Wednesday, October 12, 2016
London Review of Books
October 20, 2016
J.M.W. Turner’s Rain, Steam and Speed: The Great Western Railway hangs in a corner of Room 34 at the National Gallery on Trafalgar Square. The painting remains close to where it was first exhibited in 1844 when the Royal Academy occupied the gallery’s east wing. ‘There comes a train down upon you,’ Thackeray wrote after seeing the painting. ‘The viewer had best make haste … lest it dash out of the picture and be away to Charing Cross through the wall opposite.’ The National Gallery has been refashioned, the RA has moved to Piccadilly, but the train in Rain, Steam and Speed is forever hurtling towards Charing Cross.
The only other painting at the National Gallery that comes close to its depiction of speed is Titian’s Death of Actaeon, which shows Diana, the goddess of hunting, running through woods to witness Actaeon’s death: she has already transformed him into a stag as punishment for coming across her and her nymphs bathing. His own hounds have caught up with him, they don’t recognise their master and they’re about to tear him apart – just as certainly as the train will destroy a hare in Rain, Steam and Speed.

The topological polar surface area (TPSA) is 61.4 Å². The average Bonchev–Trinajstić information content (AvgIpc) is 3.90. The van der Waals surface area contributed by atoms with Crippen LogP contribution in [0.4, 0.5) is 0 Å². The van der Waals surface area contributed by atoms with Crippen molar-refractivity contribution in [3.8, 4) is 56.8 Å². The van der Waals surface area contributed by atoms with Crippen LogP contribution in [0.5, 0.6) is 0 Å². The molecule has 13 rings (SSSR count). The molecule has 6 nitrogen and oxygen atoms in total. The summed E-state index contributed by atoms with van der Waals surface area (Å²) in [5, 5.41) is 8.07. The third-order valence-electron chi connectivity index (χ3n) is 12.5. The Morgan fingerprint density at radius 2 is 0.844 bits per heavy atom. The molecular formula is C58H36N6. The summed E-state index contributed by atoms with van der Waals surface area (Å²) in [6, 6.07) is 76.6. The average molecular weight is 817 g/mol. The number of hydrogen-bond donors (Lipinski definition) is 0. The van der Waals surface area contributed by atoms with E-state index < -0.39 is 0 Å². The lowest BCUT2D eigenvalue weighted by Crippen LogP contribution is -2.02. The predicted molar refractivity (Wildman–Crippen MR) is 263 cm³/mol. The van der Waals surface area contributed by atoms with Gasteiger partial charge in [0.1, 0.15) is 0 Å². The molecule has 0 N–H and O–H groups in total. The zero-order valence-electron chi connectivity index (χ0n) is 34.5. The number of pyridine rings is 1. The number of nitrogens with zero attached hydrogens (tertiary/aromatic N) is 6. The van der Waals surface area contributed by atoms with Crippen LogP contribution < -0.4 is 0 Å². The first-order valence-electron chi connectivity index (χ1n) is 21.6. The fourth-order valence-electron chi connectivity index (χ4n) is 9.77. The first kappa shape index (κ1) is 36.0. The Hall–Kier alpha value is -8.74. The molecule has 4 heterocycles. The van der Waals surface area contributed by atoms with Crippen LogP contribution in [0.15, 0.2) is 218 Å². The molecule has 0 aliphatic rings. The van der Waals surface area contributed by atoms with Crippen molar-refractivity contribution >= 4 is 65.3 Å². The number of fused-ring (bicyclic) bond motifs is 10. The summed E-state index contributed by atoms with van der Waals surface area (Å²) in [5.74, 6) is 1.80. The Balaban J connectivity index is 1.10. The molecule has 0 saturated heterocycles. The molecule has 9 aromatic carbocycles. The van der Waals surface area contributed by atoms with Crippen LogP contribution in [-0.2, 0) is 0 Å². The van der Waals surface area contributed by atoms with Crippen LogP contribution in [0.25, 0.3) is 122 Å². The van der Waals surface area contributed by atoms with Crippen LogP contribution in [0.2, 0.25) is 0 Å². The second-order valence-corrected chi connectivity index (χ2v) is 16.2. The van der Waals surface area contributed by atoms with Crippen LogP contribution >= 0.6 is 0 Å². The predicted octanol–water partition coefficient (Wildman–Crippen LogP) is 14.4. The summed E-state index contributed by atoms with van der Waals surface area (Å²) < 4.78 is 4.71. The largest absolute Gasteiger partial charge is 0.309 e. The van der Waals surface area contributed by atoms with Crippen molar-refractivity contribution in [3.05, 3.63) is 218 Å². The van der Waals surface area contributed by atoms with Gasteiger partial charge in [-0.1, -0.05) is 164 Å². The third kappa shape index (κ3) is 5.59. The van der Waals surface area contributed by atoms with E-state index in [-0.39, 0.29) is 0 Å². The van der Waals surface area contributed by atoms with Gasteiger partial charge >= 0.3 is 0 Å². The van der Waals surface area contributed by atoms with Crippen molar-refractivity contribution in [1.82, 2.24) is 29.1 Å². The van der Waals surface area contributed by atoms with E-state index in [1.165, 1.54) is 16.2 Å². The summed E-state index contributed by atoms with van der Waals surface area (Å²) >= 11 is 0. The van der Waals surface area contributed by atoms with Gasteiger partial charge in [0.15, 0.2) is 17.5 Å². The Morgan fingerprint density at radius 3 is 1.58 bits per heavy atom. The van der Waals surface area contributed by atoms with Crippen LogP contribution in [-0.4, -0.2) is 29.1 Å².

‘Always take advantage of an accident,’ Turner once said. ‘A painter can only represent the instant of an action, and what is seen at first sight’ was another of his aphorisms, one that he borrowed from Gotthold Lessing or John Opie, magpie that he was. ‘Every glance is a glance for study,’ he also said. The scene in Rain, Steam and Speed is of an imminent death, the instant of an action caught by a glance. A train rushes across a bridge and is bearing down on a hare that’s running over the washed-brown bed of a railway track. The hare isn’t immediately obvious because it is partially obscured by the driving rain. The train will catch up with the hare and kill it: there’s no escape, the track is encased by walls. The hare’s typical act of self-defence, to turn back on itself so dramatically that it throws off its pursuers, marvelled at by hunters for centuries, isn’t available: the locomotive blocks its path. ‘Each outcry of the hunted hare/A fibre from the brain does tear,’ Blake said, but this hare’s death looks as if it will be instantaneous.